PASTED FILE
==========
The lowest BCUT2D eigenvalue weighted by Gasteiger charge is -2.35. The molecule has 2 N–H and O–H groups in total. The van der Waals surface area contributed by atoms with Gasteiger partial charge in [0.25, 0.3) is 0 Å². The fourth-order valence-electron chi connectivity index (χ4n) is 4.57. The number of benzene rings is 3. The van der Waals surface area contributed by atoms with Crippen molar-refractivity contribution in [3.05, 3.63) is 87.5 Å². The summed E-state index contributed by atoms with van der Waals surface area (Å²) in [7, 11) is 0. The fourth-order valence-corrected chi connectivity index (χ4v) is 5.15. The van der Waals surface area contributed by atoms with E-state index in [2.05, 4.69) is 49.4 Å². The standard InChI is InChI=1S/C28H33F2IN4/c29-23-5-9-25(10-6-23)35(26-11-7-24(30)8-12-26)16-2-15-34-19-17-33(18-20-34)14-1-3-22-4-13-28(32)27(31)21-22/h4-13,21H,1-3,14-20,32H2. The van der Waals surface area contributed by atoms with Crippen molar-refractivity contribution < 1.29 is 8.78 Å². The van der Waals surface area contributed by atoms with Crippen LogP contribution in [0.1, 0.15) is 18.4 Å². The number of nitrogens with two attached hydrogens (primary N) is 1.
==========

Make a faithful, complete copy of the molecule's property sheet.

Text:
The lowest BCUT2D eigenvalue weighted by Gasteiger charge is -2.35. The molecule has 2 N–H and O–H groups in total. The van der Waals surface area contributed by atoms with Gasteiger partial charge in [0.25, 0.3) is 0 Å². The fourth-order valence-electron chi connectivity index (χ4n) is 4.57. The number of benzene rings is 3. The van der Waals surface area contributed by atoms with Crippen molar-refractivity contribution in [3.05, 3.63) is 87.5 Å². The summed E-state index contributed by atoms with van der Waals surface area (Å²) in [7, 11) is 0. The fourth-order valence-corrected chi connectivity index (χ4v) is 5.15. The van der Waals surface area contributed by atoms with E-state index in [2.05, 4.69) is 49.4 Å². The standard InChI is InChI=1S/C28H33F2IN4/c29-23-5-9-25(10-6-23)35(26-11-7-24(30)8-12-26)16-2-15-34-19-17-33(18-20-34)14-1-3-22-4-13-28(32)27(31)21-22/h4-13,21H,1-3,14-20,32H2. The van der Waals surface area contributed by atoms with Crippen molar-refractivity contribution < 1.29 is 8.78 Å². The van der Waals surface area contributed by atoms with Crippen LogP contribution in [0.1, 0.15) is 18.4 Å². The number of nitrogens with two attached hydrogens (primary N) is 1.